arlene coughlin | June 3, 2013

I liked your article. I would also include that the fauclty is a facilitator…….seeing who is on track and getting those who are ont quite on track to align better with the class. Arlene

nasra | June 3, 2013

The article is an informative and adding valuable knowledge .I also studied online course during my post graduation in Education . Therefore,I can facilitate it more than others.

Sue Hellman | June 3, 2013

I think I might add 'role model' to the list — someone who walks his/her own talk both in spirit and in actual delivery. It's so frustrating for online learners be judged by someone who doesn't hold his/her own course development work to the same standards by which the students' learning demonstration work will be evaluated.

Catherine Breet | June 3, 2013

Excellent article, Dr. Bull. A Ducati or BMW engine won't mean much if you don't know how to handle the curves … any more than all the fun online tools will do you if you don't know how to use them effectively. Jeff, I do believe "online" belongs in the title. There are dramatic differences between online and classroom learning … and learning how to address them takes skill, passion and practice.

Stephanie Belcher | June 4, 2013

Great article. In fact these are all roles of an effective teacher, aren't they? In the case of an online teacher, there will have to be greater emphasis on giving feedback regularly, and being a "valve control" as there is so much information being made available each week.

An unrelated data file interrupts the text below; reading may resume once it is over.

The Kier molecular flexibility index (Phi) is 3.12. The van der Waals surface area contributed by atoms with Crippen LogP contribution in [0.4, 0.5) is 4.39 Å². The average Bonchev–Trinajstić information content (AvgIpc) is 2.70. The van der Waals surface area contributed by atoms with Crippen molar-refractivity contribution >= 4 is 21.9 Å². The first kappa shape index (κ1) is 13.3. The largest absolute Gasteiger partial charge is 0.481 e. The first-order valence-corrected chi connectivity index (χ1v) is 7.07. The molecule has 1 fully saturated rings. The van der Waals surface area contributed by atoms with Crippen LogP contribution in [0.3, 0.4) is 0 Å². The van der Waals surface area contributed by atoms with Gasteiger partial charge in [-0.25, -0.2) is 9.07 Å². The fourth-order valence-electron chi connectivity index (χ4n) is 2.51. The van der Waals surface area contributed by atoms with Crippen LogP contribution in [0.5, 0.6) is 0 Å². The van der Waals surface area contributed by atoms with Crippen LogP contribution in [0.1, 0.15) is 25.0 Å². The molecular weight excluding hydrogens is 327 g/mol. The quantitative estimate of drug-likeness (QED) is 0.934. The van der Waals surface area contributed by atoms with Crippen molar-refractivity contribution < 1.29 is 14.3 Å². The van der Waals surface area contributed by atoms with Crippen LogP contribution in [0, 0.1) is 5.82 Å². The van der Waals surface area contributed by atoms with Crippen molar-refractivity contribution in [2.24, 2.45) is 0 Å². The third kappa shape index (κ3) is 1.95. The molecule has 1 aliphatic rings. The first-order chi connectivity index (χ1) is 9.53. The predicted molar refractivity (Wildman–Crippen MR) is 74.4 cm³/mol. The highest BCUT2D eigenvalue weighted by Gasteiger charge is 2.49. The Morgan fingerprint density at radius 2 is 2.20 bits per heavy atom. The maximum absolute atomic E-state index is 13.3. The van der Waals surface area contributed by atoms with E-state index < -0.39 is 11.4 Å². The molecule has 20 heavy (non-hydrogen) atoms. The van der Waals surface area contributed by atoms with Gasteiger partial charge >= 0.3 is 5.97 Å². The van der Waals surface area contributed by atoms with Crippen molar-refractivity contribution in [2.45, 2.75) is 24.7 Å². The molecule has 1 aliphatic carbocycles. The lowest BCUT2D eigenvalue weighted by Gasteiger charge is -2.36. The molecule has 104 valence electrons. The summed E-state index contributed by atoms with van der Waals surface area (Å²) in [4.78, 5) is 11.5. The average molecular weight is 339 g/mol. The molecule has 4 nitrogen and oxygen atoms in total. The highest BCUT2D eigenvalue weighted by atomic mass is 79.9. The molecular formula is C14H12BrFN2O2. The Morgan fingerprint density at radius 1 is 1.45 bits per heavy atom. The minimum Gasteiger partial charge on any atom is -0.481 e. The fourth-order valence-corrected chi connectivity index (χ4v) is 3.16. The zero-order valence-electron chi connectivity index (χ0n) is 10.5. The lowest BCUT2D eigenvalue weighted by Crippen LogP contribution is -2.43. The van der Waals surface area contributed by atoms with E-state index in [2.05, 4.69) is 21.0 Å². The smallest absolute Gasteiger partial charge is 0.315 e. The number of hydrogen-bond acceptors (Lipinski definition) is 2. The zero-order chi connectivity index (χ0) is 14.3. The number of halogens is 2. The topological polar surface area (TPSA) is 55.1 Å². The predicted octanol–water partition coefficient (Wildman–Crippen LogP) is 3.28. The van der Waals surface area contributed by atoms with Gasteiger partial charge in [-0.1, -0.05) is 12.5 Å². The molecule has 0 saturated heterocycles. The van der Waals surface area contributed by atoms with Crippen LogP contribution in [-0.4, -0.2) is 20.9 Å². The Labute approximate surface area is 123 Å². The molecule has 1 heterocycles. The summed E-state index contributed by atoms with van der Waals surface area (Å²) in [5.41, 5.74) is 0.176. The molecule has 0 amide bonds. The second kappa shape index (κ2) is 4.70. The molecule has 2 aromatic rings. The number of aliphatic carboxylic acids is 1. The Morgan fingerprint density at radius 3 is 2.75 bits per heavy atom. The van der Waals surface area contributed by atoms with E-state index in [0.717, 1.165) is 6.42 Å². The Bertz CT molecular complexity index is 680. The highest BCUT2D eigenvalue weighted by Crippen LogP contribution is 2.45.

Rita nicholas | June 4, 2013

I enjoyed the emphasis on co-learner. It is important for teachers see their role as lifelong learner involved in a number of communities, not just the community they create with their current students. It is this lifelong learner that enables the sharing of learning across years and time zones.

Samantha Roach | June 4, 2013

I think this is a great article, its a good checklist for us lecturers who teach online, to ensure that there is a balance. I agree that online teaching and classes can be a lonely process for the students. These are great points to make it more exciting, fun and fulfilling while enhancing the student's learning.

@NancyPinkstonn | June 4, 2013

Checklist that will enhance student learning. Good read.

Angad Singh Amethi | June 5, 2013

This article may be helpful and motivating for all teachers, online or off-line. Good ideas may be taken from anywhere and from any source.

Bill | June 7, 2013

Large! Really cold. Obrigado.

Crystal Pietrowicz | June 11, 2013

Good points in this article. Another good resource is "Engaging the Online Learner: Activities and Resources for Creative Instruction" by Rita-Marie Conrad and J. Ana Donaldson (one of the Jossey-Bass Guides to Online Teaching and Learning). This book has loads of great ideas that support the various roles described in the article here.

Kathleen Gradel | June 12, 2013

How cool is it that there is nothing about being the expert or "sage on the stage." I think that this is a huge transition for many folks, as they move into online and blended learning.